In 1991, Robbins founded the Anthony Robbins Foundation, a charity dedicated to empowering individuals and organizations. According to the foundation, it has products and programs in more than 2,000 schools, 700 prisons, and 100,000 health and human service organizations. Independent charity watchdog Charity Navigator gives the Anthony Robbins Foundation a rating of four out of four stars.
In May 1995, Robbins Research International (RRI) responded to Federal Trade Commission charges of misrepresentation of potential earnings to franchise investors. RRI and the FTC entered into a stipulated settlement agreement, in which RRI agreed to pay US$221,260 in consumer redress. RRI did not admit guilt under the settlement.
Financial seminar guru Wade Cook also sued Robbins for copyright infringement and plagiarism, alleging that Robbins used proprietary terms in his seminars and from Cook's book Wall Street Money Machine. In 1998, a Tacoma, Washington, jury ordered Robbins to pay Cook $650,900 in damages. The order to pay damages was temporarily withdrawn until 2000, when the 9th Circuit Court ruled that the trial judge had misinterpreted the statutes. The verdict and damages were reinstated with a statement that "The Court found that U.S. District Court Judge, Jack Tanner, erred in "finding a conclusion contrary to the jury award" and sent instructions to reinstate the award. Robbins was forced to pay the entire amount.
One chapter of Unlimited Power, called "Energy: The Fuel of Excellence", is dedicated to a discussion of health and energy. The National Council Against Health Fraud wrote a highly critical review of the chapter.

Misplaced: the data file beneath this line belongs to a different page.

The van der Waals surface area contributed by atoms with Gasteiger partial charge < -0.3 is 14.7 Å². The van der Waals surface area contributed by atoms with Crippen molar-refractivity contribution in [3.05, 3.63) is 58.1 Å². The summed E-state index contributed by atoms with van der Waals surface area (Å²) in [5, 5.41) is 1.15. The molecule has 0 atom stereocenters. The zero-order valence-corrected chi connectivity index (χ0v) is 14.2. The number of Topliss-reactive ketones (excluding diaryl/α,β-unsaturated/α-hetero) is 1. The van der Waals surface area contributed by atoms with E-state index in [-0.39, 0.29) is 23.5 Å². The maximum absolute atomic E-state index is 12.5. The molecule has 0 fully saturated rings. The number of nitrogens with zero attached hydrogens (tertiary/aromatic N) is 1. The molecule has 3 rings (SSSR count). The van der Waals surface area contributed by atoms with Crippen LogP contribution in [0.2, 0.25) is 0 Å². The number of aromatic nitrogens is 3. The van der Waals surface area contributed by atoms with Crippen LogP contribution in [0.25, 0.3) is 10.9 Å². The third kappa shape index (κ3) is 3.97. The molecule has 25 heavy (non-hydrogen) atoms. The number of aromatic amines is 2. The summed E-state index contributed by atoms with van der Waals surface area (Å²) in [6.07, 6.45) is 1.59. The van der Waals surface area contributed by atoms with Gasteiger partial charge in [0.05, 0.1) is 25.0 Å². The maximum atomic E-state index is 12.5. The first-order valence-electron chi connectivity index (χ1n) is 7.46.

In 2001, Robbins filed a lawsuit against The Vancouver Sun newspaper, alleging defamation and libel. The judge determined the Vancouver Sun defamed Robbins when it called him an "adulterous, wife-stealing hypocrite". Awarding Robbins $20,000 in damages, the judge wrote "While damages are presumed, the plaintiff's failure to take the witness stand and to testify about his feelings and the effect of the defamation upon his reputation leaves the court somewhat in the dark about these matters".
In July 2012, the San Jose Mercury News published a story reporting that multiple people had been burned and hospitalized during one of Robbins' firewalking events on July 19, 2012. This story was picked up by other media outlets, including Fox News. These reports were later retracted as inaccurate. A similar corrective article was published by The Huffington Post.
On June 24, 2016 dozens were burned and required medical attention after attempting to walk on hot coals during a fire walking event at a Tony Robbins motivational seminar in Dallas, TX. Several attendees required hospitalization and were transported to medical facilities to treat burns while a bus was required by emergency services to handle the triage of burn victims.
According to Robbins' website, the "fire walk" is intended to help people conquer their fears by walking across hot coals. It takes place during the "Turn Fear Into Power" portion of the event.
"Walking over those hot coals is a symbolic experience that proves if you can make it through the fire, you can make it through anything," his website says.
In Men In Black, an array of screens at headquarters is monitoring aliens masquerading as humans. One of these screens shows Robbins.
In July 2010, NBC debuted Breakthrough with Tony Robbins, a reality show that followed Robbins as he helped the show’s participants face their personal challenges. NBC canceled the show, after airing two of the planned six episodes, due to low viewership of 2.8 million. In March 2012, the OWN Network picked the show up for another season beginning with the original first season set to rerun and thereafter leading directly into the new 2012 season.
In 1982, he married Rebecca "Becky" Jenkins, after meeting her at a seminar. Jenkins had three children from two former marriages whom Robbins adopted. Robbins and Jenkins filed for divorce 14 years later.